Presentation on theme: "Nucleic Acids Information storage proteins DNA Nucleic Acids Function: – genetic material stores information – genes – blueprint for building proteins."— Presentation transcript:
Nucleic Acids Information storage
proteins DNA Nucleic Acids Function: – genetic material stores information – genes – blueprint for building proteins » DNA RNA proteins transfers information – blueprint for new cells – blueprint for next generation
DNA RNA protein: information flow in a cell Synthesis of mRNA in the nucleus Movement of mRNA into cytoplasm via nuclear pore Synthesis of protein NUCLEUS CYTOPLASM DNA mRNA Ribosome Amino acids Polypeptide mRNA
Nucleotides 3 parts – nitrogen base (C-N ring) – pentose sugar (5C) ribose in RNA deoxyribose in DNA – phosphate (PO 4 ) group Are nucleic acids charged molecules? Nitrogen base I’m the A,T,C,G or U part!
Types of nucleotides 2 types of nucleotides – different nitrogen bases – purines double ring N base adenine (A) guanine (G) – pyrimidines single ring N base cytosine (C) thymine (T) uracil (U) Purine = AG Pure silver!
Nucleic polymer Backbone – sugar to PO 4 bond – phosphodiester bond new base added to sugar of previous base polymer grows in one direction – N bases hang off the sugar-phosphate backbone Dangling bases? Why is this important?
Pairing of nucleotides Nucleotides bond between DNA strands – H bonds – purine :: pyrimidine – A :: T 2 H bonds – G :: C 3 H bonds Matching bases? Why is this important?
DNA molecule Double helix – H bonds between bases join the 2 strands A :: T C :: G H bonds? Why is this important?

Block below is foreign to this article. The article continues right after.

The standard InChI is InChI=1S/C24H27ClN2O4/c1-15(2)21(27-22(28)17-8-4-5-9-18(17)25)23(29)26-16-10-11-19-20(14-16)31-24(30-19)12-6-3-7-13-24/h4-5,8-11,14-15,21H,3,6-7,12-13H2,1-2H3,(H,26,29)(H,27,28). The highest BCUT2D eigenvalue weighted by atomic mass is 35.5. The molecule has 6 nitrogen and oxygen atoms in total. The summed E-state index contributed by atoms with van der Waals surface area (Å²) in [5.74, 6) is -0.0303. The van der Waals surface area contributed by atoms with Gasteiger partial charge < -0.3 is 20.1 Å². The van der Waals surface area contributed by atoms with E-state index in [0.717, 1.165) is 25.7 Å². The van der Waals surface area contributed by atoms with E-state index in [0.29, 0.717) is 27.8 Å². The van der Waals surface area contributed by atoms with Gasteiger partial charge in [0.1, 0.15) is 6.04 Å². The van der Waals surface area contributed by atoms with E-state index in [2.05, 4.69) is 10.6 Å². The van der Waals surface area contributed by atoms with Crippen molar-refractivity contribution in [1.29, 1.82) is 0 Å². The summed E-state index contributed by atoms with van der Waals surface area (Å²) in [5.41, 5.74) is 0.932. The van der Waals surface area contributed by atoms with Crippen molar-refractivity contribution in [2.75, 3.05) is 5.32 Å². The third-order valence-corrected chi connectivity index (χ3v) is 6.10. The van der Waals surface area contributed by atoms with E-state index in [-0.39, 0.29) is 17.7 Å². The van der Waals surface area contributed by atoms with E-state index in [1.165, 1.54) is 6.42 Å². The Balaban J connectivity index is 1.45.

Copying DNA Replication – 2 strands of DNA helix are complementary have one, can build other have one, can rebuild the whole Matching halves? Why is this a good system?
When does a cell copy DNA? When in the life of a cell does DNA have to be copied? – cell reproduction mitosis – gamete production meiosis
DNA replication “It has not escaped our notice that the specific pairing we have postulated immediately suggests a possible copying mechanism for the genetic material.” - James Watson & Francis Crick (1953)
Watson and Crick … and… 1953 | 1962
Maurice Wilkins… and… 1953 | 1962
Rosalind Franklin ( )
X-ray crystallography X-ray diffraction pattern Photographic film Diffracted X-rays X-ray source X-ray beam Crystal Nucleic acidProtein (a) X-ray diffraction pattern(b) 3D computer model
Interesting note… Ratio of A-T::G-C affects stability of DNA molecule – 2 H bonds vs. 3 H bonds – biotech procedures more G-C = need higher T° to separate strands – high T° organisms many G-C – parasites many A-T (don’t know why)
Another interesting note… ATP Adenosine triphosphate ++ modified nucleotide adenine (AMP) + P i + P i
1.What substance varies within a nucleotide of DNA? A.Deoxyribose B.Nitrogenous Base C.Phosphate Group D.Ribose E.Sugar
2.All of the following bonds are correct EXCEPT: I.A Ξ T II.C Ξ G III.A Ξ U A.I only B.II only C.III only D.I and II only E.I and III only
3.A sample of double-stranded DNA has equal numbers of A. Adenine nucleotides and guanine nucleotides. B. Adenine nucleotides and cytosine nucleotides. C. Cytosine nucleotides and Thymine nucleotides. D. Purines and pyrimidines. E. Thymine and Uracil Molecules.
Carbohydrates Structure / monomer – monosaccharide Function – energy – raw materials – energy storage – structural compounds Examples – glucose, starch, cellulose, glycogen glycosidic bond
Lipids Structure / building block – glycerol, fatty acid, cholesterol, H-C chains Function – energy storage – membranes – hormones Examples – fat, phospholipids, steroids ester bond (in a fat)
Proteins Structure / monomer – amino acids – levels of structure Function – enzymes u defense – transport u structure – signals u receptors Examples – digestive enzymes, membrane channels, insulin hormone, actin peptide bond
Nucleic acids Structure / monomer – nucleotide Function – information storage & transfer Examples – DNA, RNA phosphodiester bond